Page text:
WxGUI Map Swipe

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Revision as of 13:31, 16 August 2012 by Hellik (talk | contribs) (Introduction)

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The Map Swipe is a wxGUI application which allows GRASS users to interactively compare two raster maps of the same area by revealing different parts of the raster maps. It is useful e.g. for comparing raster maps from different time periods. See also the manual.

The Map Swipe is available in GRASS 7 from the menu

File -> Map Swipe

and will be backported to GRASS 6 after some testing.

wxGUI Map Swipe

Implemented features:

  • orientation of the swipe line can be changed (horizontal or vertical)
  • zooming, panning
  • maps are loaded automatically when opening Map Swipe with two selected raster maps in Layer Manager

Possible enhancements:

  • add simplified layer manager for each window so that you can add any maps (raster/vector) - would it be useful?
  • add your idea here

Simple testing:

You can use the North Carolina sample dataset (download) for this test:

# set computation region
g.region rast=lsat7_2002_10 -p

# create RGB composites, first color-balance:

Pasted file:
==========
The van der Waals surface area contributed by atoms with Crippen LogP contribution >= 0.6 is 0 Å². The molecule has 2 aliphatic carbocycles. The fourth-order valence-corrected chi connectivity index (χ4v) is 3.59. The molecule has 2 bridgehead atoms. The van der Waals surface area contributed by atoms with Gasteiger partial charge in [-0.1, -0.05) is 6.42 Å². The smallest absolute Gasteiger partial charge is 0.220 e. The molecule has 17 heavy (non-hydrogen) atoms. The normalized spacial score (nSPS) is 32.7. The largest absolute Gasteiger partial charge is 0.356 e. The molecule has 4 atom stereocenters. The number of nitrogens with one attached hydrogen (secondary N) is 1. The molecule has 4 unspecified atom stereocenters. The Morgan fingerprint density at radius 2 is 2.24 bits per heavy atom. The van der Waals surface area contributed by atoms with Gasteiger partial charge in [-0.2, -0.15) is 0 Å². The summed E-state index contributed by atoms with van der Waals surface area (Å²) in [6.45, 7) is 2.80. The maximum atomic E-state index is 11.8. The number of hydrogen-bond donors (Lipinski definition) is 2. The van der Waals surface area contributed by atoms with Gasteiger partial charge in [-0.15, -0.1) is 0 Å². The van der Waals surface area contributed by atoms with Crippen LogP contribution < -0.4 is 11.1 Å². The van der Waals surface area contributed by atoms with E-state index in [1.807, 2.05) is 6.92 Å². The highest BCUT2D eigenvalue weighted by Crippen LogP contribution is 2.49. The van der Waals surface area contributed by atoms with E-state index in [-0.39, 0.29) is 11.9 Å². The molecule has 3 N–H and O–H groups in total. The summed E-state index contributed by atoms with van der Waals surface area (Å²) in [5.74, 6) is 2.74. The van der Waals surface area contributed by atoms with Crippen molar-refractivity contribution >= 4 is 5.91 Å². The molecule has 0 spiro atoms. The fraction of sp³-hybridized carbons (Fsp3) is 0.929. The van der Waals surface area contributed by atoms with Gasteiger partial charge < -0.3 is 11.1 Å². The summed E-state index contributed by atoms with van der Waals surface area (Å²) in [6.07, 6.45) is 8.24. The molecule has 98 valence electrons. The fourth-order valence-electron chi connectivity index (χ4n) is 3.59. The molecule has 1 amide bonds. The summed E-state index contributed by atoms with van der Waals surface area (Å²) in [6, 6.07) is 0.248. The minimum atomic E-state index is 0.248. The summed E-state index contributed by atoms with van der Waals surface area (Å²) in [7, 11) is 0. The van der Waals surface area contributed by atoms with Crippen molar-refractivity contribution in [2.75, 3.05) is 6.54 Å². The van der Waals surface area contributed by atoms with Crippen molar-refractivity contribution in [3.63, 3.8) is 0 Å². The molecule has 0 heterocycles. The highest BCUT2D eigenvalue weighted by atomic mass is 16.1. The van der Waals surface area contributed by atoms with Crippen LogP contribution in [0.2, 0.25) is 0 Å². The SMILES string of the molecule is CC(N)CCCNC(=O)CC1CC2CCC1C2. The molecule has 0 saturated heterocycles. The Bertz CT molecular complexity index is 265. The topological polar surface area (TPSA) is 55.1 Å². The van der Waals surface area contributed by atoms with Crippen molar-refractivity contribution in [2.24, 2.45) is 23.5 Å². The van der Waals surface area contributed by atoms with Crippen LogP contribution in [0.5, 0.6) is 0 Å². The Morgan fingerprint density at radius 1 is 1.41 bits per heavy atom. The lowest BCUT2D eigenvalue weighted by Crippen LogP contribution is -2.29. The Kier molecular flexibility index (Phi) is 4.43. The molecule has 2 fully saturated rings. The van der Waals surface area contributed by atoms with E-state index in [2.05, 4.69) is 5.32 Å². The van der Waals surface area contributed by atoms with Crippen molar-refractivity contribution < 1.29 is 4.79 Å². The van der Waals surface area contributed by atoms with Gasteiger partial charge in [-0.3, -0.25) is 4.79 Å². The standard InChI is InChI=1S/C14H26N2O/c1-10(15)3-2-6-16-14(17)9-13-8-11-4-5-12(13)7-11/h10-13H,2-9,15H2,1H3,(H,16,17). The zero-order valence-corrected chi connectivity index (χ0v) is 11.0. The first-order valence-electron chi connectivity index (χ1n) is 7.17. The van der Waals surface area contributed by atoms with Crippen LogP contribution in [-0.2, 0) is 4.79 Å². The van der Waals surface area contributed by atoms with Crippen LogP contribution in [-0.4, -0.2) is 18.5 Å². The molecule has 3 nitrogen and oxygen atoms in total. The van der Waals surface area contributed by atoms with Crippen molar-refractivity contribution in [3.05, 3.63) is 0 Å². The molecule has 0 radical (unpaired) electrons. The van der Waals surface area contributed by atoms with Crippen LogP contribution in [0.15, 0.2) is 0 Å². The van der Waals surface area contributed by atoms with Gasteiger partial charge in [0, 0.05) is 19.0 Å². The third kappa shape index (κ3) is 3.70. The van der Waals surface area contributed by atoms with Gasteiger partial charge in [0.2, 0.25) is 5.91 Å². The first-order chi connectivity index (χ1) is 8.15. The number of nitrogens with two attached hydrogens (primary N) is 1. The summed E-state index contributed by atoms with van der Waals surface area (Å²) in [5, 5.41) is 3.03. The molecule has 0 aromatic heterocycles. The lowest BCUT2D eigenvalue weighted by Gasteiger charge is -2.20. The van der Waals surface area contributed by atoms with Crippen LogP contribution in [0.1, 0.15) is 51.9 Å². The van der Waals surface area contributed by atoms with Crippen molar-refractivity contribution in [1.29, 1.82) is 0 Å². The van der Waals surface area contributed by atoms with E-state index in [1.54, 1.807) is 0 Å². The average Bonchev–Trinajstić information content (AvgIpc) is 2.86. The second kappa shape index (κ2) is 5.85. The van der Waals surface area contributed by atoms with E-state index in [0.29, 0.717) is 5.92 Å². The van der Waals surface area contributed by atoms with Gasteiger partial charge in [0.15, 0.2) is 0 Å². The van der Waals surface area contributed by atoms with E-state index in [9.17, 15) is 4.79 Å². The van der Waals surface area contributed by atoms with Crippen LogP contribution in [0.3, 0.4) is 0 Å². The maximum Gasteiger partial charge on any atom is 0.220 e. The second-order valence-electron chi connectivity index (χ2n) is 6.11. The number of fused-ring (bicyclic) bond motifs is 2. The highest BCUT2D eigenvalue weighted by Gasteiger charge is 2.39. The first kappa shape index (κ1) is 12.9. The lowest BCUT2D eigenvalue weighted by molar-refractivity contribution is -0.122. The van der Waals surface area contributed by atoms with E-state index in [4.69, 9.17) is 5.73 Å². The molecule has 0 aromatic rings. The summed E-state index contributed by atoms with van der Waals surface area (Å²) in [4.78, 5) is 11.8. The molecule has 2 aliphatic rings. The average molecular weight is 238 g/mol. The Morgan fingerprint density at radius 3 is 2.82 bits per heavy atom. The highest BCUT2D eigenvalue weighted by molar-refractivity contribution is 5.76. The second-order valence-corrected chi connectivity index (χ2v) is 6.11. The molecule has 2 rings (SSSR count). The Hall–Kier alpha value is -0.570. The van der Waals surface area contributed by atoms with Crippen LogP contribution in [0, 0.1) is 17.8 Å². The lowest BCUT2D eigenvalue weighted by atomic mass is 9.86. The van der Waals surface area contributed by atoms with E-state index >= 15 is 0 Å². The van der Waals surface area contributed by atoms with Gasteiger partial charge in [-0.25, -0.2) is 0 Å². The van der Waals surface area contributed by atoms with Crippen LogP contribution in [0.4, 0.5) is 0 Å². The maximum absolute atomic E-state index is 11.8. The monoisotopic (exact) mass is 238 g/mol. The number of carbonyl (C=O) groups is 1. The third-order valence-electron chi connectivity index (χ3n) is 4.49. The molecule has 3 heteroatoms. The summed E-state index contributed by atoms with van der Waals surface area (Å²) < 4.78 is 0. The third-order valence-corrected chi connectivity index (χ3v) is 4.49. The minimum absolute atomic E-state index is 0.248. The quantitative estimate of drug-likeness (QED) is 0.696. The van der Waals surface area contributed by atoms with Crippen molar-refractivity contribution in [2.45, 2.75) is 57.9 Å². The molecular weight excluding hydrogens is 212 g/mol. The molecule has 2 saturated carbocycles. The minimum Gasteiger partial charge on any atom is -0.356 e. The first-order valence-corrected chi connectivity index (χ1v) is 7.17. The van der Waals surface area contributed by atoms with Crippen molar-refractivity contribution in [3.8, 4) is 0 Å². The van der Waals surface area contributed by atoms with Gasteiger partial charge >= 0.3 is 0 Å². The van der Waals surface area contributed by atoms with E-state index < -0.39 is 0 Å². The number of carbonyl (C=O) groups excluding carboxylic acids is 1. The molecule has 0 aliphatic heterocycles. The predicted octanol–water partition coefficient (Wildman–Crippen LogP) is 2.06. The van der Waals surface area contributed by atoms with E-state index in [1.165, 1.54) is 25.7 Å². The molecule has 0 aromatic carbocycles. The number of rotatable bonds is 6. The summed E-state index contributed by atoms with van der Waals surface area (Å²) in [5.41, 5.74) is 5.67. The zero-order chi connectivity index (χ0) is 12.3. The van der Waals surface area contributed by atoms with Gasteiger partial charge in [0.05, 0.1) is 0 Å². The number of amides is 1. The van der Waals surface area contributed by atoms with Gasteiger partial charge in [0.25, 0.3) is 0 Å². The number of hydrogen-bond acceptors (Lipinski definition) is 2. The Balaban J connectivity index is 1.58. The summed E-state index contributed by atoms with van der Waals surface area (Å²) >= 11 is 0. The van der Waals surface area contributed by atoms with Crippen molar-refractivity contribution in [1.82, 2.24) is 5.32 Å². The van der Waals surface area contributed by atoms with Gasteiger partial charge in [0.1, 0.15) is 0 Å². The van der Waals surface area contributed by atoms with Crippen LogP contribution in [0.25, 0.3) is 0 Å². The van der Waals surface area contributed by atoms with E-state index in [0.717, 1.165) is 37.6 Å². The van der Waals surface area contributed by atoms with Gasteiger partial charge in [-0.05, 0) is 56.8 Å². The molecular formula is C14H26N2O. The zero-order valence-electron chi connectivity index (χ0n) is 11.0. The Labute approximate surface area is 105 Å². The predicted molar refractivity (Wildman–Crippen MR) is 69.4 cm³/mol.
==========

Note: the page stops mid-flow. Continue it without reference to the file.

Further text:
i.landsat.rgb b=lsat5_1987_10@landsat g=lsat5_1987_20@landsat r=lsat5_1987_30@landsat
r.composite b=lsat5_1987_10@landsat g=lsat5_1987_20@landsat r=lsat5_1987_30@landsat out=lsat7_1987.rgb

i.landsat.rgb b=lsat7_2002_10 g=lsat7_2002_20 r=lsat7_2002_30
r.composite b=lsat7_2002_10 g=lsat7_2002_20 r=lsat7_2002_30 out=lsat7_2002.rgb

# .. now load the two RGB composites into the "Map Swipe" tool.
Comparison of Landsat5/1987 and Landsat7/2002 near Raleigh, NC, USA

Disaster analysis

The Map swipe tool is particularly interesting for pre and post disaster analysis of satellite or other images.

Screenshot of map comparison:

Pre and post disaster images of the tsunami in Japan in 2011. The upper MODIS image taken on February 26, 2011, shows the coastline under normal conditions while the lower MODIS image on March 13, 2011, shows a clear view of tsunami flooding along the coastline. Water, black and dark blue in these false-color images, still covers the ground as much as five kilometers (three miles) from the coast. Source: http://earthobservatory.nasa.gov/NaturalHazards/view.php?id=49634

Video tutorial